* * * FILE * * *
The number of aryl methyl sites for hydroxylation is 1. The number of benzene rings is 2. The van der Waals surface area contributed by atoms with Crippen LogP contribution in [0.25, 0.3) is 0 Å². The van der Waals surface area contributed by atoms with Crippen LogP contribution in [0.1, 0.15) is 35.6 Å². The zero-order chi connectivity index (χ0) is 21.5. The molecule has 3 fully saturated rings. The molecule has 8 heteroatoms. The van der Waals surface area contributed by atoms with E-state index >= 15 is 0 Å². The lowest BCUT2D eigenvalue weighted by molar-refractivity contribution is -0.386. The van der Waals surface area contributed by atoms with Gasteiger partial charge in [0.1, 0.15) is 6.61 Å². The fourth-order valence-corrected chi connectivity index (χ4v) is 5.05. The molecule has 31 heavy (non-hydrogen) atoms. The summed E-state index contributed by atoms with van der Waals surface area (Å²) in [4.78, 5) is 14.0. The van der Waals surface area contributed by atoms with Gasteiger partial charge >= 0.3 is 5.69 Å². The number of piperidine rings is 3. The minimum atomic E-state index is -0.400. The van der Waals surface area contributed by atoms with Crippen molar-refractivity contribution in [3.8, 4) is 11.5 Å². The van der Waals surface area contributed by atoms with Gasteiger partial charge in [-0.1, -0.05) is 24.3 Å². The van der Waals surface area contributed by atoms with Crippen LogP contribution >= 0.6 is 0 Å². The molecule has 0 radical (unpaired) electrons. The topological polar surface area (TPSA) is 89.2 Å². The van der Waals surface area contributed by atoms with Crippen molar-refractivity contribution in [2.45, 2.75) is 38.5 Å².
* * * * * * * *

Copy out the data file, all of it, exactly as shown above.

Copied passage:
The number of aryl methyl sites for hydroxylation is 1. The number of benzene rings is 2. The van der Waals surface area contributed by atoms with Crippen LogP contribution in [0.25, 0.3) is 0 Å². The van der Waals surface area contributed by atoms with Crippen LogP contribution in [0.1, 0.15) is 35.6 Å². The zero-order chi connectivity index (χ0) is 21.5. The molecule has 3 fully saturated rings. The molecule has 8 heteroatoms. The van der Waals surface area contributed by atoms with E-state index >= 15 is 0 Å². The lowest BCUT2D eigenvalue weighted by molar-refractivity contribution is -0.386. The van der Waals surface area contributed by atoms with Gasteiger partial charge in [0.1, 0.15) is 6.61 Å². The fourth-order valence-corrected chi connectivity index (χ4v) is 5.05. The molecule has 31 heavy (non-hydrogen) atoms. The summed E-state index contributed by atoms with van der Waals surface area (Å²) in [4.78, 5) is 14.0. The van der Waals surface area contributed by atoms with Gasteiger partial charge >= 0.3 is 5.69 Å². The number of piperidine rings is 3. The minimum atomic E-state index is -0.400. The van der Waals surface area contributed by atoms with Crippen molar-refractivity contribution in [3.8, 4) is 11.5 Å². The van der Waals surface area contributed by atoms with Gasteiger partial charge in [-0.1, -0.05) is 24.3 Å². The van der Waals surface area contributed by atoms with Crippen LogP contribution >= 0.6 is 0 Å². The molecule has 0 radical (unpaired) electrons. The topological polar surface area (TPSA) is 89.2 Å². The van der Waals surface area contributed by atoms with Crippen molar-refractivity contribution in [2.45, 2.75) is 38.5 Å².